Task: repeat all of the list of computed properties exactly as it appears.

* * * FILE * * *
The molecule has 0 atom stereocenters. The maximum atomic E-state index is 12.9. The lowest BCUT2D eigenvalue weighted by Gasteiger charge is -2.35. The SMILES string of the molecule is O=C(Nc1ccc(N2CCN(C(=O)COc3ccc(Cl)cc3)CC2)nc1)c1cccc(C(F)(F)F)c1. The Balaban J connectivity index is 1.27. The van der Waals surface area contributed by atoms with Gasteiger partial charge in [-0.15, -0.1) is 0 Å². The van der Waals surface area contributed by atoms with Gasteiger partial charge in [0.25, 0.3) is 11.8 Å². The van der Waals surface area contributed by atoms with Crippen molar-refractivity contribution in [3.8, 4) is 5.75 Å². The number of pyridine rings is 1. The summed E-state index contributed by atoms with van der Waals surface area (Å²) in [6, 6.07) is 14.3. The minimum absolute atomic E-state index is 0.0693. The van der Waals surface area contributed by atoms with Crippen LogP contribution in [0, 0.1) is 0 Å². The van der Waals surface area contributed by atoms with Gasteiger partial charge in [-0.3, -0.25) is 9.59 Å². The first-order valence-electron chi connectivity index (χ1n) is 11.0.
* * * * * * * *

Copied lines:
The molecule has 0 atom stereocenters. The maximum atomic E-state index is 12.9. The lowest BCUT2D eigenvalue weighted by Gasteiger charge is -2.35. The SMILES string of the molecule is O=C(Nc1ccc(N2CCN(C(=O)COc3ccc(Cl)cc3)CC2)nc1)c1cccc(C(F)(F)F)c1. The Balaban J connectivity index is 1.27. The van der Waals surface area contributed by atoms with Gasteiger partial charge in [-0.15, -0.1) is 0 Å². The van der Waals surface area contributed by atoms with Gasteiger partial charge in [0.25, 0.3) is 11.8 Å². The van der Waals surface area contributed by atoms with Crippen molar-refractivity contribution in [3.8, 4) is 5.75 Å². The number of pyridine rings is 1. The summed E-state index contributed by atoms with van der Waals surface area (Å²) in [6, 6.07) is 14.3. The minimum absolute atomic E-state index is 0.0693. The van der Waals surface area contributed by atoms with Crippen LogP contribution in [0, 0.1) is 0 Å². The van der Waals surface area contributed by atoms with Gasteiger partial charge in [-0.3, -0.25) is 9.59 Å². The first-order valence-electron chi connectivity index (χ1n) is 11.0.